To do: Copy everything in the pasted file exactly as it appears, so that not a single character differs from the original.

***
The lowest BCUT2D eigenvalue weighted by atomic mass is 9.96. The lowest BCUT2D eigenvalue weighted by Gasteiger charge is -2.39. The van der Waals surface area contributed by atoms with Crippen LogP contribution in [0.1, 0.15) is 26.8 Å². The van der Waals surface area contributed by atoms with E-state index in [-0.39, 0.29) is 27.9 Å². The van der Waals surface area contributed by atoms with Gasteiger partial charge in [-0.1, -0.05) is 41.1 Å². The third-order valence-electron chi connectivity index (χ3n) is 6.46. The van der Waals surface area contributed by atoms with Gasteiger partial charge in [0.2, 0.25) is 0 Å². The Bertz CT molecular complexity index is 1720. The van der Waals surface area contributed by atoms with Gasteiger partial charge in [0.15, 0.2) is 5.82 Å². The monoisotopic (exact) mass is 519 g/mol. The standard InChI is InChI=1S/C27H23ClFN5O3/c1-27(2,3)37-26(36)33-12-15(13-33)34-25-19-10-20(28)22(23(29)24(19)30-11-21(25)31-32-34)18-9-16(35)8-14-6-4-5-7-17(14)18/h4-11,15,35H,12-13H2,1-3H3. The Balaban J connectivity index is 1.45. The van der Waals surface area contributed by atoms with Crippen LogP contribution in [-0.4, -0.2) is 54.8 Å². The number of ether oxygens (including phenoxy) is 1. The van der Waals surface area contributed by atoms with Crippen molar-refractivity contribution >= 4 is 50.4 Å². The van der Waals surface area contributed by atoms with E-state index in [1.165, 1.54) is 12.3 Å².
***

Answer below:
The lowest BCUT2D eigenvalue weighted by atomic mass is 9.96. The lowest BCUT2D eigenvalue weighted by Gasteiger charge is -2.39. The van der Waals surface area contributed by atoms with Crippen LogP contribution in [0.1, 0.15) is 26.8 Å². The van der Waals surface area contributed by atoms with E-state index in [-0.39, 0.29) is 27.9 Å². The van der Waals surface area contributed by atoms with Gasteiger partial charge in [-0.1, -0.05) is 41.1 Å². The third-order valence-electron chi connectivity index (χ3n) is 6.46. The van der Waals surface area contributed by atoms with Gasteiger partial charge in [0.2, 0.25) is 0 Å². The Bertz CT molecular complexity index is 1720. The van der Waals surface area contributed by atoms with Gasteiger partial charge in [0.15, 0.2) is 5.82 Å². The monoisotopic (exact) mass is 519 g/mol. The standard InChI is InChI=1S/C27H23ClFN5O3/c1-27(2,3)37-26(36)33-12-15(13-33)34-25-19-10-20(28)22(23(29)24(19)30-11-21(25)31-32-34)18-9-16(35)8-14-6-4-5-7-17(14)18/h4-11,15,35H,12-13H2,1-3H3. The Balaban J connectivity index is 1.45. The van der Waals surface area contributed by atoms with Crippen LogP contribution in [-0.4, -0.2) is 54.8 Å². The number of ether oxygens (including phenoxy) is 1. The van der Waals surface area contributed by atoms with Crippen molar-refractivity contribution >= 4 is 50.4 Å². The van der Waals surface area contributed by atoms with E-state index in [1.165, 1.54) is 12.3 Å².